What is a Jewish sperm donor

What Jews and Muslims say about artificial insemination

The bioethics committee deals, among other things, with questions of reproductive medicine. Since October 2011, observers from the Jewish and Islamic religious communities have also attended the meetings.

Vienna. Rabbi Yehuda ha-Nasi, one of the most famous Jewish scholars of antiquity, was seriously ill for a long time. His students sat around his sickbed and prayed to prolong his life. The housekeeper who worked for him knew that he no longer had a life worth living. So she took a clay pot and smashed it. The students stopped praying for a moment in horror and the scholar's soul was able to leave his body.

“This story from the Talmud teaches us that in principle everything has to be done to save life,” says Willy Weisz, “but also that one has to allow dying without active tutoring when life only means more pain . “Weisz deals with questions like these, because he was nominated by the Israelitische Kultusgemeinde as observer for the bioethics committee. Established in 2001 by the Federal Chancellery, the commission deals with questions of medicine and organic research with a view to the development of legislation. "The ethical questions that arise from the advancement of science through new methods, especially in reproductive medicine, need certain committees to discuss these questions," says chairwoman Christiane Druml.

25 members from the fields of medicine, molecular biology and genetic engineering, law, sociology, philosophy and theology sit in the commission; since autumn 2011, observers from the Jewish and Islamic sides have also been taking part in all regular meetings.

Theology and Ethical Issues

The observers are not allowed to vote, but they are allowed to comment and make recommendations. The most recent activity report of the Bioethics Commission dealt with, among other things, biobanks for scientific research, the terminology of medical decisions at the end of life and a reform of the law on reproduction.

Ethical decisions among the Jews are derived from the provisions of the Torah and the Talmud. In Islam, on the other hand, one appeals to the legal findings of the Islamic scholars of the recognized schools of law. “A consensus among Islamic scholars is used as the source of the legal provisions,” says the observer of the Islamic Faith Community, Abdulmedzid Sijamhodzic. "These topics are generally and superficially addressed in the Koran and Sunna (life and statements of Prophet Muhammad, note)."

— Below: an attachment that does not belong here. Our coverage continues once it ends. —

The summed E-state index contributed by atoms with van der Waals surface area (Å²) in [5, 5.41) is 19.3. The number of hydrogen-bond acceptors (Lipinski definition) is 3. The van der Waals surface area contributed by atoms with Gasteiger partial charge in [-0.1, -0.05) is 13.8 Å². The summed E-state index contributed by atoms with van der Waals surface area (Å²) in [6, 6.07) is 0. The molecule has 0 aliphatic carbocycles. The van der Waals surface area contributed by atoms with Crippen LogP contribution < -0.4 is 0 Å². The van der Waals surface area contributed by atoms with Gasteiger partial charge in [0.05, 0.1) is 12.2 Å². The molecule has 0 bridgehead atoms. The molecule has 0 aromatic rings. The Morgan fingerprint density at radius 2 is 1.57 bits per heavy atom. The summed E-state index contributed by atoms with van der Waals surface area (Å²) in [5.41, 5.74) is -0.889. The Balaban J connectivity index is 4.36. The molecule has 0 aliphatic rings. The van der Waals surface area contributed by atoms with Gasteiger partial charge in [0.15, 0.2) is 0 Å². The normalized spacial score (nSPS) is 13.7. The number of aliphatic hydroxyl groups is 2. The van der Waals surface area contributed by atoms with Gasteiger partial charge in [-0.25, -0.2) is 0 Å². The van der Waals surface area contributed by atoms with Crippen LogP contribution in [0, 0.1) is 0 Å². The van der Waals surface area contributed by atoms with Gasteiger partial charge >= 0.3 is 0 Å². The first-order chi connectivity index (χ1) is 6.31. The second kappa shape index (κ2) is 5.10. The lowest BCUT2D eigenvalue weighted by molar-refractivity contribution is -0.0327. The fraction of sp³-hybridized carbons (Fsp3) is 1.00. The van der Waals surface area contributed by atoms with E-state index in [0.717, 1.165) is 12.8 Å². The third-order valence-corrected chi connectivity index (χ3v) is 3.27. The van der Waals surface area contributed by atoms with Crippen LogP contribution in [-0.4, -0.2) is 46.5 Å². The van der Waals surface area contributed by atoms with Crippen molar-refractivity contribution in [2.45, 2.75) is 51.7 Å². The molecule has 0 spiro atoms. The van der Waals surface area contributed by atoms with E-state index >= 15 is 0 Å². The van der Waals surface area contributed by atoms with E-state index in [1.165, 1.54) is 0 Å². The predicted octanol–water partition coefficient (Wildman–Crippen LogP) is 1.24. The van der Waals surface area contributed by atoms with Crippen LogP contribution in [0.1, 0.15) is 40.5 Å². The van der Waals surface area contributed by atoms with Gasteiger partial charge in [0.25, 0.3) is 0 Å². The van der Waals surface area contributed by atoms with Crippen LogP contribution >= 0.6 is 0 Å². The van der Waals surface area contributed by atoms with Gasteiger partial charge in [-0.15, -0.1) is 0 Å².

Both Islam and Judaism have a fundamentally positive attitude towards artificial insemination: In-vitro fertilization is permitted in Islam as long as the sperm cell and egg cell come from the married couple. In Judaism this is seen even more liberally: “Judaism is absolutely for in vitro fertilization if it is necessary to enable the desire for children,” says Weisz. "If medicine can help, then it should do it." Egg donation is problematic, sperm donation that does not come from the spouse is problematic. "In individual cases," says Weisz, "they are also allowed."

However, Weisz puts it down: “You are not allowed to do everything you can.” For example, the selection of embryos to be implanted for non-medically indicated reasons is generally not allowed in Judaism.

However, there are strictly limited reasons for a preselection. “For example, if a family has at least four children of the same sex and wants one of the opposite sex,” says Weisz. There is no uniform legal opinion on this subject in Islam. “Scholars disagree on gender determination and gender influencing,” says Sijamhodzic. "Some, especially the modernists, consider this to be permitted and others to be forbidden, on the grounds that it would represent an interference in the area of ​​the divine sovereignty of creation." If he had to give his legal opinion in such a case, he would in any case first Consultation with the highest bodies of the Islamic Faith Community.

The Austrian Reproductive Medicine Act has been in force since 1992 and has hardly been changed to this day. "The law is very strict and we are discussing it because a lot has happened medically in the last 20 years," says Ethics Committee chairman Druml. "Because these questions affect everyone in Austria, it is also good to have the observers as a broader horizon."

Fertilization for Married Only?

In the near future, the Commission will, among other things, consider whether it is appropriate that in Austria only married couples and couples in similar communities are allowed to undergo artificial insemination. And also whether egg donation should continue to be prohibited. In any case, the observers from the two religious communities will be present in all of these debates.

At a glance

Bioethics Commission: Established in 2001 by the then Federal Chancellor Wolfgang Schüssel, the commission advises the Federal Chancellor on all social, scientific and legal questions of human medicine and biology from an ethical point of view. 15 to 25 members, mostly experts from science, are appointed for a two-year term. Since October 2011, Judaism and Islam have been represented by observers.